substantial weight to Dr. Smith’s and Dr. Gerhart’s opinions, the consultative evaluator and psychological
must assess a claimant’s RFC based on all relevant evidence); Cox v. Astrue, 495 F.3d 614, 619
(8th Cir. 2007) (while the ALJ’s assessment must be supported by some medical evidence, it is
not limited to considering medical evidence exclusively).
The ALJ considered Plaintiff’s
testimony, Plaintiff’s medical treatment records, and the physicians’ medical opinions. Upon
careful consideration, the Court finds that substantial evidence supports the ALJ’s RFC
Having carefully reviewed the record before the Court and the parties’ submissions on
appeal, the Court concludes that substantial evidence on the record as a whole supports the ALJ’s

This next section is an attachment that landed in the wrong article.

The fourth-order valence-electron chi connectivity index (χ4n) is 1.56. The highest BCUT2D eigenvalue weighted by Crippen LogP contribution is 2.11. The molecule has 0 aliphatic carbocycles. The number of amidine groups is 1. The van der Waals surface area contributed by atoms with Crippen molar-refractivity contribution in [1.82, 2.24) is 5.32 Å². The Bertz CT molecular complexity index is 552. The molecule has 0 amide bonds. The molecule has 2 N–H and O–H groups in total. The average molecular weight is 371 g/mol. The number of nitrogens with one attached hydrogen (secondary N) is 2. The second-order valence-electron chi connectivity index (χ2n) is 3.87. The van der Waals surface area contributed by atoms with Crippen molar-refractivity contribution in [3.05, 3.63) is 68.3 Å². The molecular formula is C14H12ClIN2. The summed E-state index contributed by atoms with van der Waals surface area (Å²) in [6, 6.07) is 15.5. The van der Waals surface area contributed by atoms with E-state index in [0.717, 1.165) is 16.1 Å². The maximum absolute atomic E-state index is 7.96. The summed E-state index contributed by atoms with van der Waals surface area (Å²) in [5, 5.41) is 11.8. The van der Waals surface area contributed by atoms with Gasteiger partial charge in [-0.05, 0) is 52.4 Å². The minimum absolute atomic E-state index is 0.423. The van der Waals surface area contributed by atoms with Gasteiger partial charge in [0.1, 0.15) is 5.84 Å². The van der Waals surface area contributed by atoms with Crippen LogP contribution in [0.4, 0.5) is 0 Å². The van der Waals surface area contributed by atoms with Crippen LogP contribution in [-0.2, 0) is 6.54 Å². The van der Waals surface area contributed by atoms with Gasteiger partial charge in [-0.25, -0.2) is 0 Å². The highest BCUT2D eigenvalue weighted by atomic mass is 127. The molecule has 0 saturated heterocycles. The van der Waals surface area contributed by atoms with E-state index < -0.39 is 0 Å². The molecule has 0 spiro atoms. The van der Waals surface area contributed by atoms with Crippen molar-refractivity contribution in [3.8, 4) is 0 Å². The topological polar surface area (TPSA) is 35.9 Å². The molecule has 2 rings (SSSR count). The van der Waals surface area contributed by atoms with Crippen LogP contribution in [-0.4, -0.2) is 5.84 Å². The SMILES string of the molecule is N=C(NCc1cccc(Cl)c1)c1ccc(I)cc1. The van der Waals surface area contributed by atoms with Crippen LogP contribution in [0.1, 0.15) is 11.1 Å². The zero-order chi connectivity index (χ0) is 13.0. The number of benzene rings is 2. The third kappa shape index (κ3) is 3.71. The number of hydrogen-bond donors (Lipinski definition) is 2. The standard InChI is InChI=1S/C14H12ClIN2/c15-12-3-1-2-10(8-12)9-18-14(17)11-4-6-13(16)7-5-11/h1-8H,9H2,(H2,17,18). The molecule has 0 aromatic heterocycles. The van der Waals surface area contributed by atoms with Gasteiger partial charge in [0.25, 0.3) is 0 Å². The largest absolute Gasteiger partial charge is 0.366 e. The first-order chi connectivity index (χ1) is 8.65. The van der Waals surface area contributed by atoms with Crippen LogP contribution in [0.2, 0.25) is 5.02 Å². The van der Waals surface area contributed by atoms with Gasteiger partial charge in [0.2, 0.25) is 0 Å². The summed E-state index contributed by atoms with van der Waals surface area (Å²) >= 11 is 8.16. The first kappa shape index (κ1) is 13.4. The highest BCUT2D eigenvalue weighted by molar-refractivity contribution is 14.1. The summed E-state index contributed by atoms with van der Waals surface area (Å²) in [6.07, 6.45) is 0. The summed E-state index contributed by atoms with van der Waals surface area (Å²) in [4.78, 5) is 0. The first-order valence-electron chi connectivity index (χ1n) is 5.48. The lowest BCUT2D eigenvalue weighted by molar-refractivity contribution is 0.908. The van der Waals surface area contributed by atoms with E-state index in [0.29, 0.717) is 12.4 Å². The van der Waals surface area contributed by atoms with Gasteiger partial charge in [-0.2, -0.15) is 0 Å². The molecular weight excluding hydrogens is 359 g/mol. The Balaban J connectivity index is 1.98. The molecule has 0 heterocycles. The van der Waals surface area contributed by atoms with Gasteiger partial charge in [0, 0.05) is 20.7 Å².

IT IS THEREFORE, ORDERED that the decision of the Commissioner is AFFIRMED.
s/ Roseann A. Ketchmark
ROSEANN A. KETCHMARK, JUDGE
UNITED STATES DISTRICT COURT
DATED: September 20, 2017
consultative examiner respectively, because the opinions were consistent with the overall medical
evidence. Finally, the ALJ gave great weight to state agency medical psychologist Dr. Stephen Scher,
Ph.D. because the opinion was consistent with the record as a whole. See Stormo v. Barnhart, 377 F.3d
801, 807 (8th Cir. 2004) (the ALJ carefully considered the record as a whole, giving substantial weight to
statements based upon medical expertise and supported by the medical evidence).